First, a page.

Air pollutant levels online


Staff member
Feb 15, 2004
The Beach Strip
Posted with permission from the Hamilton Spectator

Eric McGuinness
The Hamilton Spectator
(Jun 5, 2009)
One of Hamilton's key pollution fighters says immediate access to air quality measurements gives "a whole lot more power to the community," especially people in neighbourhoods most heavily affected by industrial emissions.

Lynda Lukasik, executive director of Environment Hamilton, welcomes public Internet access to Hamilton Air Monitoring Network (HAMN) data previously available only to its 23 member industries and the Ministry of the Environment.

"Real-time data, to me that's amazing," she said.

"Contrast that with the (ministry's) Air Quality Index and its shortcomings. It doesn't work the same way to provide information to people in those vulnerable parts of the city."

She told of a Beach Strip resident who reported an awful odour one night last week, went to the new website,, and found the level of sulphur dioxide was high.

"It's a helpful way to match what she experienced with the data, and lets her ask what caused it and what can be done about it."

HAMN worked with the ministry and the stakeholder group Clean Air Hamilton to tailor the website for public use, adding descriptions of pollutants, explanations of how they're measured and an interactive map allowing users to click on monitoring sites and see instant readings of wind direction, wind speed and the levels of substances such as nitrogen oxides, total reduced sulphur and fine particulates.

Brian McCarry, chair of Clean Air Hamilton, said the HAMN locations were chosen to meet ministry requirements for monitoring heavy industry, so they're limited to the east Hamilton industrial area, but he hopes more companies will join and pay for new stations to expand coverage.

HAMN administrator Neil Buonocore says the industry group spends about $500,000 a year to operate the network of instruments, many originally installed by the ministry. They pay Rotek Environmental of Hamilton to maintain the system.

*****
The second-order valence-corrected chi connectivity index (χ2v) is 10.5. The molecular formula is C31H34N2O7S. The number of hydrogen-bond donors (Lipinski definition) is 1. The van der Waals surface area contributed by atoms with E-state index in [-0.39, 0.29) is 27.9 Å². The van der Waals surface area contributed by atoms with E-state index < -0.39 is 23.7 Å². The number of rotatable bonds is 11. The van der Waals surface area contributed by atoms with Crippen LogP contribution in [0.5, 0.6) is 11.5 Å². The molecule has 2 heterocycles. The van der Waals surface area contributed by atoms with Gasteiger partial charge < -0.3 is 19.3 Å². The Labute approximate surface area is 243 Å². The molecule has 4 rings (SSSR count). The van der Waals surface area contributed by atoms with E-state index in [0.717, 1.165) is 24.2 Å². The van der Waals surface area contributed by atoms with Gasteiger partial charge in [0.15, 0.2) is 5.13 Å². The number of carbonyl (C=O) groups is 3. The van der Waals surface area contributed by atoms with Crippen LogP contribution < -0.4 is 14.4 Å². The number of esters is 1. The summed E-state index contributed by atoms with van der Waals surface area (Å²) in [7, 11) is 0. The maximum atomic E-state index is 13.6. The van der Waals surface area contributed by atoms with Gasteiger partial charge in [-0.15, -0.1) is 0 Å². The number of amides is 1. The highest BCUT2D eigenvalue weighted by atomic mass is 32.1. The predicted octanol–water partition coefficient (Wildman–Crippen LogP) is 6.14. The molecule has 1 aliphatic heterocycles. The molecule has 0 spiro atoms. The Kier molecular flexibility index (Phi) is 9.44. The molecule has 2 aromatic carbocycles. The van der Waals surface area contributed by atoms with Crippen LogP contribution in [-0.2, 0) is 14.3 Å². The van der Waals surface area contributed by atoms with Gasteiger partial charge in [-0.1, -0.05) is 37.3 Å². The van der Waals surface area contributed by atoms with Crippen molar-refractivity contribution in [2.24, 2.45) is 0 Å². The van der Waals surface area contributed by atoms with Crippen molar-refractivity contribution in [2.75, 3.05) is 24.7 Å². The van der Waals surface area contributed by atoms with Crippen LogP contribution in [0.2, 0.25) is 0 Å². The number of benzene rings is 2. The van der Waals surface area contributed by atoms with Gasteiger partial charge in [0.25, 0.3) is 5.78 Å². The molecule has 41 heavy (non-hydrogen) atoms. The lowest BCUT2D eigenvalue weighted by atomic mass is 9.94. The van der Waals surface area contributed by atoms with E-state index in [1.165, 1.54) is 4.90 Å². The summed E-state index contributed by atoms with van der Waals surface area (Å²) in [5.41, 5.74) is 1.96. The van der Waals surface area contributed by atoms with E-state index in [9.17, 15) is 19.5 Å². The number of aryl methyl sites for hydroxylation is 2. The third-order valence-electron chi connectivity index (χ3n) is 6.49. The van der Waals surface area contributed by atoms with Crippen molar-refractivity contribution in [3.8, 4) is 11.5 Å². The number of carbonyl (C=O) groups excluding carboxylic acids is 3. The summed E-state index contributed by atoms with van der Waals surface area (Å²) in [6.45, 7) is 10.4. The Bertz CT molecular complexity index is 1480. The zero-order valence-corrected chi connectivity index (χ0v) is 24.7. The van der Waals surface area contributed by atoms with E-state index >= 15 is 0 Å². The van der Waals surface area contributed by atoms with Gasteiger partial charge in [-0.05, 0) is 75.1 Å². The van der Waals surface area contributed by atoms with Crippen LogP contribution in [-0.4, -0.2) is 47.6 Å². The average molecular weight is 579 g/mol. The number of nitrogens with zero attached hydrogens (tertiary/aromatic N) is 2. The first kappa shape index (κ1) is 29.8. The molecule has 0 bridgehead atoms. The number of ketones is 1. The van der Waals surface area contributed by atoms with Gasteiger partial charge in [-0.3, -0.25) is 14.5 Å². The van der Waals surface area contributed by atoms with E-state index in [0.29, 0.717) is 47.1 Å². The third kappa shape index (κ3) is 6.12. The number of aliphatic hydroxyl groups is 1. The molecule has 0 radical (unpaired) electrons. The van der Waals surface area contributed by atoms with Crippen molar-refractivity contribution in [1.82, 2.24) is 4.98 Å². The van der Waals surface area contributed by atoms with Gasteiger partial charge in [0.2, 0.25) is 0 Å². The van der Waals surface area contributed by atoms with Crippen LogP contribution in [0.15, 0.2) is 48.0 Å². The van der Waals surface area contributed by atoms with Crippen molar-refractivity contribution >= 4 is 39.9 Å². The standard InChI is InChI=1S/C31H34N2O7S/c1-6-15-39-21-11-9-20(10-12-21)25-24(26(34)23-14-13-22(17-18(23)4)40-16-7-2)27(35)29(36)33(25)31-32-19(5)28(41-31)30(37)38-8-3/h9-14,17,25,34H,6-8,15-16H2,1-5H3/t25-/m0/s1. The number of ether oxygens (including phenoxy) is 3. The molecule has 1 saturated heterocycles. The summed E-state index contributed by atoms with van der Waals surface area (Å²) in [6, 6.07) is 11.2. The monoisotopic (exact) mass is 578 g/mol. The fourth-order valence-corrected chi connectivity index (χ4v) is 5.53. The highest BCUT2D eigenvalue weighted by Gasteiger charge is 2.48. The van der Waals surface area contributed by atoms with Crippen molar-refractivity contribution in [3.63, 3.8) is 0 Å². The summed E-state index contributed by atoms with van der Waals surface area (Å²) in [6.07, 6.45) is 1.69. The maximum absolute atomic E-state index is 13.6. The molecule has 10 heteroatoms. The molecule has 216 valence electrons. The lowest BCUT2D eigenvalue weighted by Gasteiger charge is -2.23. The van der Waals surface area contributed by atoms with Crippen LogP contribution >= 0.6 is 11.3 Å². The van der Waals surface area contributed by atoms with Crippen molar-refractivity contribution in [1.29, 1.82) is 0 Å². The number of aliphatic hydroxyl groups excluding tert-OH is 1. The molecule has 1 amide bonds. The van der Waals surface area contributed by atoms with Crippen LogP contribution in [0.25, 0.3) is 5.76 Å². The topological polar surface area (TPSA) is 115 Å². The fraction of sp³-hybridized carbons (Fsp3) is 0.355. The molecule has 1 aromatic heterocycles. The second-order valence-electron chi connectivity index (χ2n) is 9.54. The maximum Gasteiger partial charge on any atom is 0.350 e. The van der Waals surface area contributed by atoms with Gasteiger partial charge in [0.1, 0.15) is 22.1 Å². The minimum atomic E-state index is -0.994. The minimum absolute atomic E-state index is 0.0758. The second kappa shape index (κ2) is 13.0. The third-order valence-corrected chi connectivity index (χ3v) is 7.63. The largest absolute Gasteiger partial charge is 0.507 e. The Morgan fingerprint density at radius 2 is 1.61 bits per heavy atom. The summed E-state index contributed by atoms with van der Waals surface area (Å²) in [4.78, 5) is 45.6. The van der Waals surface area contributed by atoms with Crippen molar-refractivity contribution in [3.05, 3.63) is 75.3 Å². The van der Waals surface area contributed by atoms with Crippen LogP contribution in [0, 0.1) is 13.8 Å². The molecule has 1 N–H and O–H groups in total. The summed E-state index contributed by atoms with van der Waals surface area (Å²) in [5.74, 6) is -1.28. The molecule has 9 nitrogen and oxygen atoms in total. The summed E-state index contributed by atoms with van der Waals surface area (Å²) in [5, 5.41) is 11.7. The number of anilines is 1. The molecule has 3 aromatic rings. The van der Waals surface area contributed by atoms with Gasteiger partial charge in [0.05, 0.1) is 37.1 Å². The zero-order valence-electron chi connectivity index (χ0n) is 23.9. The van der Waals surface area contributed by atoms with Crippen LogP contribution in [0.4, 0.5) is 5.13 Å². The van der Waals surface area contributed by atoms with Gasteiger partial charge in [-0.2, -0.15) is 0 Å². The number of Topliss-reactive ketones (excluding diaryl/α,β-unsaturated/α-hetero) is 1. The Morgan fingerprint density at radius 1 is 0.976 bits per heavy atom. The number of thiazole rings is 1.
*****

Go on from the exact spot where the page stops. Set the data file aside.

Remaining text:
He and McCarry say it provides not only current readings and 24-hour trends, but daily, weekly and monthly data for a list of pollutants.

"You can go in and do whatever you want," said McCarry. "It's totally cool, and I'm chuffed at being at the centre of the storm."



Registered User
Oct 15, 2009
Dofasco boss disputes gov't coke emissions data

December 16, 2009
Eric McGuinness
The Hamilton Spectator
Controversy is raging over Environment Ministry data showing the emission rate for cancer-causing benzene from ArcelorMittal Dofasco's Hamilton coke ovens twice as high as the worst U.S. coke producer in 2007.

The same data show Dofasco emitting benzene next year at a rate still 50 per cent higher per tonne of coke than the U.S. plant two years ago.

Lynda Lukasik, executive director of Environment Hamilton, calls the revelations startling and worrisome, but Dofasco says the ministry is wrong, insisting its emission rate is not double the ArcelorMittal plant in Ohio cited by the ministry as the worst of 20 looked at in the U.S.

Andrew Sloan, Dofasco's general manager of public affairs, said late today: "We can say with some certainty that we are not two times as high. Bottom line, there is no basis for confidence in the ministry's graph."

He also said benzene emissions last year were 40 per cent less than in 2007 and will be reduced further under the company's $16-million Blue Skies Air Quality Action Plan announced in September.

However, Lukasik said: "The company is always talking about how much it has done to reduce benzene. Cripes, if it's that bad now, what have we been exposed to over the years?"

See full story in tomorrow's Hamilton Spectator.
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